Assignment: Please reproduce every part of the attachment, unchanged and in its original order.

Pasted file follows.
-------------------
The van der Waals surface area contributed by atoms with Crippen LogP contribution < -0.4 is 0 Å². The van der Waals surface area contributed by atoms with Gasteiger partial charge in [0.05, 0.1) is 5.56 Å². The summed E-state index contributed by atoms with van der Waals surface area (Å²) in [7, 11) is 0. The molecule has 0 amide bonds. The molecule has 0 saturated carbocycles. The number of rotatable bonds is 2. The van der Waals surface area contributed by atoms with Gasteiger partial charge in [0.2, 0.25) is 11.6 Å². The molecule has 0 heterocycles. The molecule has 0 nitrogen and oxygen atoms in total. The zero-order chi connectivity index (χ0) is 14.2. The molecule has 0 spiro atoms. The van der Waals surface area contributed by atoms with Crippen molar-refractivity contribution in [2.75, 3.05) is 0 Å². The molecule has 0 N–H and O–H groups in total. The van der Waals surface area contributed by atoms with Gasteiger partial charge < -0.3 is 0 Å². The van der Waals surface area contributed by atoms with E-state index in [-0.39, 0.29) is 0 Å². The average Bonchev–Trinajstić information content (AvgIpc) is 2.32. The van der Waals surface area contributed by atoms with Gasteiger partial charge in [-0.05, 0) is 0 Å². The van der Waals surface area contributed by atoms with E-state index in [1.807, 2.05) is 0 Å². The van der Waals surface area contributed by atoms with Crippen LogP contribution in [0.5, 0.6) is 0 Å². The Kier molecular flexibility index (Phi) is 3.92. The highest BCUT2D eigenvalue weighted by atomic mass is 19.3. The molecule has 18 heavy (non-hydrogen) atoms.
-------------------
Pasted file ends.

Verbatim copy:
The van der Waals surface area contributed by atoms with Crippen LogP contribution < -0.4 is 0 Å². The van der Waals surface area contributed by atoms with Gasteiger partial charge in [0.05, 0.1) is 5.56 Å². The summed E-state index contributed by atoms with van der Waals surface area (Å²) in [7, 11) is 0. The molecule has 0 amide bonds. The molecule has 0 saturated carbocycles. The number of rotatable bonds is 2. The van der Waals surface area contributed by atoms with Gasteiger partial charge in [0.2, 0.25) is 11.6 Å². The molecule has 0 heterocycles. The molecule has 0 nitrogen and oxygen atoms in total. The zero-order chi connectivity index (χ0) is 14.2. The molecule has 0 spiro atoms. The van der Waals surface area contributed by atoms with Crippen molar-refractivity contribution in [2.75, 3.05) is 0 Å². The molecule has 0 N–H and O–H groups in total. The van der Waals surface area contributed by atoms with Gasteiger partial charge < -0.3 is 0 Å². The van der Waals surface area contributed by atoms with E-state index in [-0.39, 0.29) is 0 Å². The average Bonchev–Trinajstić information content (AvgIpc) is 2.32. The van der Waals surface area contributed by atoms with Gasteiger partial charge in [-0.05, 0) is 0 Å². The van der Waals surface area contributed by atoms with E-state index in [1.807, 2.05) is 0 Å². The van der Waals surface area contributed by atoms with Crippen LogP contribution in [0.5, 0.6) is 0 Å². The Kier molecular flexibility index (Phi) is 3.92. The highest BCUT2D eigenvalue weighted by atomic mass is 19.3. The molecule has 18 heavy (non-hydrogen) atoms.